Set in Seattle, Hotel on the Corner of Bitter and Sweet tells the story of Henry Lee, an American of Chinese descent. We first meet Henry in 1986 when he is drawn to see why a large crowd has amassed outside the boarded up Panama Hotel in the former Japanese district of Seattle. The new owner has discovered the belongings of Japanese families who were rounded up and sent to internment camps during World War II. The owner unfurls a Japanese parasol, and Harry remembers a time when he was friends with a young Japanese girl, Keiko, who had a parasol just the same. The novel then returns Henry to the America of the 1940’s following the attack on Pearl Harbour, when to be of Asian appearance, either Chinese or Japanese, attracted insults and bullying. Distancing themselves from the Japanese who were their long time enemies, Henry’s father made him wear a button announcing to the world “I am Chinese” so there would be no misunderstanding.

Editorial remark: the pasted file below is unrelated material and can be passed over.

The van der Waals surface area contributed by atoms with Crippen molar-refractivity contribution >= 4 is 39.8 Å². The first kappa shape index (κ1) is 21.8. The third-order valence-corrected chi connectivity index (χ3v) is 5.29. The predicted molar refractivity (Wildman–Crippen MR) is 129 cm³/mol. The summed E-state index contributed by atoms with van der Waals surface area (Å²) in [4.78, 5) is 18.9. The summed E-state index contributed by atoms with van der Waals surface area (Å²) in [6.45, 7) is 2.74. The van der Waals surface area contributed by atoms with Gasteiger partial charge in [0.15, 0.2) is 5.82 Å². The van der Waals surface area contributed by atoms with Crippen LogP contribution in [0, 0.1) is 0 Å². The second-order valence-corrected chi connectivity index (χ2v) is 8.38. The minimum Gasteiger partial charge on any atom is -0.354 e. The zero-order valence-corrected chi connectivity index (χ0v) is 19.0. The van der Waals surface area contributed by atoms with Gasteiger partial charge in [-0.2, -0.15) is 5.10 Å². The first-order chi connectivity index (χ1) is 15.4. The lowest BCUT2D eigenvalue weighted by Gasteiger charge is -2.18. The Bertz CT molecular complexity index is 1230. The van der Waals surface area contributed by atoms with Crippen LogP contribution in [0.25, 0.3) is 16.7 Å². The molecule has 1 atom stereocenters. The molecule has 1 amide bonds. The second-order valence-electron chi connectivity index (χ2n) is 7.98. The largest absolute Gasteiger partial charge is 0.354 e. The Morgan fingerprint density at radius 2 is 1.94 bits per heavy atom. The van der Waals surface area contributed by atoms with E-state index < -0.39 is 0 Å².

The story tells of the difficult relationship that Henry had with his father who was still nationalistic to China despite living in America. Henry’s father wanted Henry to eventually return to China to complete his schooling, but also wanted Henry to be American and thus Henry was sent to the Reinier Academy when he was 12, an all–white school, on a scholarship and his parents refused to let him speak Chinese at home even though this was the only language of his parents.
It is at the Reinier Academy that Henry meets Keiko, another scholarship student, and a second generation American whose family speaks no Japanese. Despite their different backgrounds a friendship and first love develops, against the background of the jazz scene in Seattle. Unfortunately, their friendship is pulled apart as Kieko and her family are rounded up and sent to internment camps.
But the novel is not just about Henry and Kieko’s story, but also Henry’s relationship with his own son Marty, which is told as they search the basement of the Panama Hotel for something that Henry had thought lost forever.
I really enjoyed this book as this is a period of American history that is not often written about. The story flowed and I got caught up in the characters and colour of the period, and I kept turning the pages to see where their story would end. This would make a great book club book. You might like to watch Jamie Ford talk about his book in the youtube video above.